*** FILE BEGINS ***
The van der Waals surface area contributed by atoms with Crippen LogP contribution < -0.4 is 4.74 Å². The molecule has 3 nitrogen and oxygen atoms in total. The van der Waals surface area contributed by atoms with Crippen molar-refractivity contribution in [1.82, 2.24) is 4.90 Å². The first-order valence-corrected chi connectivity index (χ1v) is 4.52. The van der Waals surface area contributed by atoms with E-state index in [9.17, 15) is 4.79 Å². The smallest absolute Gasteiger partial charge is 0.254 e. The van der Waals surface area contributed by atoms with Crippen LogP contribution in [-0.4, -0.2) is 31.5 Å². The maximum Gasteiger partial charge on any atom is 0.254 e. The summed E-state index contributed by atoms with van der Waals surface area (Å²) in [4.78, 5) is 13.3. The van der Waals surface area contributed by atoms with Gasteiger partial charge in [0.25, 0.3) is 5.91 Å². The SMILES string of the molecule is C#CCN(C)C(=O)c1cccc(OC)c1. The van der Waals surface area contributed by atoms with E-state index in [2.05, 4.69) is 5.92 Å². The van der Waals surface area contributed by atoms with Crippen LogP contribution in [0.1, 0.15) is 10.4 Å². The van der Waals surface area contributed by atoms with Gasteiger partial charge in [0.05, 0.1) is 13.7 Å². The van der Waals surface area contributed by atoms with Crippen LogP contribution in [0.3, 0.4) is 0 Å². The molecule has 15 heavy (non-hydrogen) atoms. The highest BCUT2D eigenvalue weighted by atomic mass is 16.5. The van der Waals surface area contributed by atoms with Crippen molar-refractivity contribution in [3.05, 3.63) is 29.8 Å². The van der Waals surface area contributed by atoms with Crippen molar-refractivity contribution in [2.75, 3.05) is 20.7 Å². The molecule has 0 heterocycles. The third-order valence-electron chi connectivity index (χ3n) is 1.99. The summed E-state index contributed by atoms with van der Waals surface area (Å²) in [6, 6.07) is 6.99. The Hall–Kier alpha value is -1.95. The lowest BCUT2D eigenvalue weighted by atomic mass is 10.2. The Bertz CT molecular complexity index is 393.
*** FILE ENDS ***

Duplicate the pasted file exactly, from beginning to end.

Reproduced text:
The van der Waals surface area contributed by atoms with Crippen LogP contribution < -0.4 is 4.74 Å². The molecule has 3 nitrogen and oxygen atoms in total. The van der Waals surface area contributed by atoms with Crippen molar-refractivity contribution in [1.82, 2.24) is 4.90 Å². The first-order valence-corrected chi connectivity index (χ1v) is 4.52. The van der Waals surface area contributed by atoms with E-state index in [9.17, 15) is 4.79 Å². The smallest absolute Gasteiger partial charge is 0.254 e. The van der Waals surface area contributed by atoms with Crippen LogP contribution in [-0.4, -0.2) is 31.5 Å². The maximum Gasteiger partial charge on any atom is 0.254 e. The summed E-state index contributed by atoms with van der Waals surface area (Å²) in [4.78, 5) is 13.3. The van der Waals surface area contributed by atoms with Gasteiger partial charge in [0.25, 0.3) is 5.91 Å². The SMILES string of the molecule is C#CCN(C)C(=O)c1cccc(OC)c1. The van der Waals surface area contributed by atoms with E-state index in [2.05, 4.69) is 5.92 Å². The van der Waals surface area contributed by atoms with Crippen LogP contribution in [0.1, 0.15) is 10.4 Å². The van der Waals surface area contributed by atoms with Gasteiger partial charge in [0.05, 0.1) is 13.7 Å². The van der Waals surface area contributed by atoms with Crippen LogP contribution in [0.3, 0.4) is 0 Å². The molecule has 15 heavy (non-hydrogen) atoms. The highest BCUT2D eigenvalue weighted by atomic mass is 16.5. The van der Waals surface area contributed by atoms with Crippen molar-refractivity contribution in [3.05, 3.63) is 29.8 Å². The van der Waals surface area contributed by atoms with Crippen molar-refractivity contribution in [2.75, 3.05) is 20.7 Å². The molecule has 0 heterocycles. The third-order valence-electron chi connectivity index (χ3n) is 1.99. The summed E-state index contributed by atoms with van der Waals surface area (Å²) in [6, 6.07) is 6.99. The Hall–Kier alpha value is -1.95. The lowest BCUT2D eigenvalue weighted by atomic mass is 10.2. The Bertz CT molecular complexity index is 393.